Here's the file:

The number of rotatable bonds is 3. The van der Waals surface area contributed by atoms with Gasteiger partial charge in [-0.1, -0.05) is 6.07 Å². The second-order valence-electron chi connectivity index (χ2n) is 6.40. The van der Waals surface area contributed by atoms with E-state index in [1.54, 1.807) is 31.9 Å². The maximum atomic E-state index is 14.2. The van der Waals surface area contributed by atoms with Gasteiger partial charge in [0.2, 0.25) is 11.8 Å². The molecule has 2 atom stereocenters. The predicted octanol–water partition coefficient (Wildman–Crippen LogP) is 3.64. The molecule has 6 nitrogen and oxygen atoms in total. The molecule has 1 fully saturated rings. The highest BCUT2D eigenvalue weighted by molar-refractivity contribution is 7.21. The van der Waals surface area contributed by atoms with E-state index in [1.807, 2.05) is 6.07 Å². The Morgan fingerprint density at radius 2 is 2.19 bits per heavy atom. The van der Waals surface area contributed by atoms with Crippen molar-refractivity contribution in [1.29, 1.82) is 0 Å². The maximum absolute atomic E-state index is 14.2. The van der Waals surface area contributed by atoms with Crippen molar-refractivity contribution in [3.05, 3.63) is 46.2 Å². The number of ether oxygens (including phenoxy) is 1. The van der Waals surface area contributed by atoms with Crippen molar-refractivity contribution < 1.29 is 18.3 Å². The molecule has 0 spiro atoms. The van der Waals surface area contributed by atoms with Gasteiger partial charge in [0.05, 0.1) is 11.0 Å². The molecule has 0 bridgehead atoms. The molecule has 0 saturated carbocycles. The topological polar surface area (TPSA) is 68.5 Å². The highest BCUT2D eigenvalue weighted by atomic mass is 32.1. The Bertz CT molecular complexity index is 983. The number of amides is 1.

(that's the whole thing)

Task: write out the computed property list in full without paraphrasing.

The number of rotatable bonds is 3. The van der Waals surface area contributed by atoms with Gasteiger partial charge in [-0.1, -0.05) is 6.07 Å². The second-order valence-electron chi connectivity index (χ2n) is 6.40. The van der Waals surface area contributed by atoms with E-state index in [1.54, 1.807) is 31.9 Å². The maximum atomic E-state index is 14.2. The van der Waals surface area contributed by atoms with Gasteiger partial charge in [0.2, 0.25) is 11.8 Å². The molecule has 2 atom stereocenters. The predicted octanol–water partition coefficient (Wildman–Crippen LogP) is 3.64. The molecule has 6 nitrogen and oxygen atoms in total. The molecule has 1 fully saturated rings. The highest BCUT2D eigenvalue weighted by molar-refractivity contribution is 7.21. The van der Waals surface area contributed by atoms with E-state index in [1.807, 2.05) is 6.07 Å². The Morgan fingerprint density at radius 2 is 2.19 bits per heavy atom. The van der Waals surface area contributed by atoms with Crippen molar-refractivity contribution in [1.29, 1.82) is 0 Å². The maximum absolute atomic E-state index is 14.2. The van der Waals surface area contributed by atoms with Crippen molar-refractivity contribution in [3.05, 3.63) is 46.2 Å². The number of ether oxygens (including phenoxy) is 1. The van der Waals surface area contributed by atoms with Crippen molar-refractivity contribution < 1.29 is 18.3 Å². The molecule has 0 spiro atoms. The van der Waals surface area contributed by atoms with Gasteiger partial charge in [0.05, 0.1) is 11.0 Å². The molecule has 0 bridgehead atoms. The molecule has 0 saturated carbocycles. The topological polar surface area (TPSA) is 68.5 Å². The highest BCUT2D eigenvalue weighted by atomic mass is 32.1. The Bertz CT molecular complexity index is 983. The number of amides is 1.